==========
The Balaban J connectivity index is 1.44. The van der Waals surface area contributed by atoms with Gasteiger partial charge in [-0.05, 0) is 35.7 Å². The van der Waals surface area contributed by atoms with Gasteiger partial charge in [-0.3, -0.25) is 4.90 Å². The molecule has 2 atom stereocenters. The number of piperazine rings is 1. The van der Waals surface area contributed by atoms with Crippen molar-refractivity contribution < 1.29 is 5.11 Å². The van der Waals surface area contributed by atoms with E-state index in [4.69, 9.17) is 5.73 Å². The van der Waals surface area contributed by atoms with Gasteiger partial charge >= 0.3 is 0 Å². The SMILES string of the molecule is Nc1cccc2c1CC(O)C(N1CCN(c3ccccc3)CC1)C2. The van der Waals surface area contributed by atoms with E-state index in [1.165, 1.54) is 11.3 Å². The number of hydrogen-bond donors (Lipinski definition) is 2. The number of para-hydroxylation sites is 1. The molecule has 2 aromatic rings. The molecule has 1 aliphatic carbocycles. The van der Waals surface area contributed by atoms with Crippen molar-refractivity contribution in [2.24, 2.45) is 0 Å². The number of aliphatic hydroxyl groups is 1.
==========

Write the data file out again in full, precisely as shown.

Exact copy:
The Balaban J connectivity index is 1.44. The van der Waals surface area contributed by atoms with Gasteiger partial charge in [-0.05, 0) is 35.7 Å². The van der Waals surface area contributed by atoms with Gasteiger partial charge in [-0.3, -0.25) is 4.90 Å². The molecule has 2 atom stereocenters. The number of piperazine rings is 1. The van der Waals surface area contributed by atoms with Crippen molar-refractivity contribution < 1.29 is 5.11 Å². The van der Waals surface area contributed by atoms with E-state index in [4.69, 9.17) is 5.73 Å². The van der Waals surface area contributed by atoms with Gasteiger partial charge >= 0.3 is 0 Å². The SMILES string of the molecule is Nc1cccc2c1CC(O)C(N1CCN(c3ccccc3)CC1)C2. The van der Waals surface area contributed by atoms with E-state index in [1.165, 1.54) is 11.3 Å². The number of hydrogen-bond donors (Lipinski definition) is 2. The number of para-hydroxylation sites is 1. The molecule has 2 aromatic rings. The molecule has 1 aliphatic carbocycles. The van der Waals surface area contributed by atoms with Crippen molar-refractivity contribution in [2.24, 2.45) is 0 Å². The number of aliphatic hydroxyl groups is 1.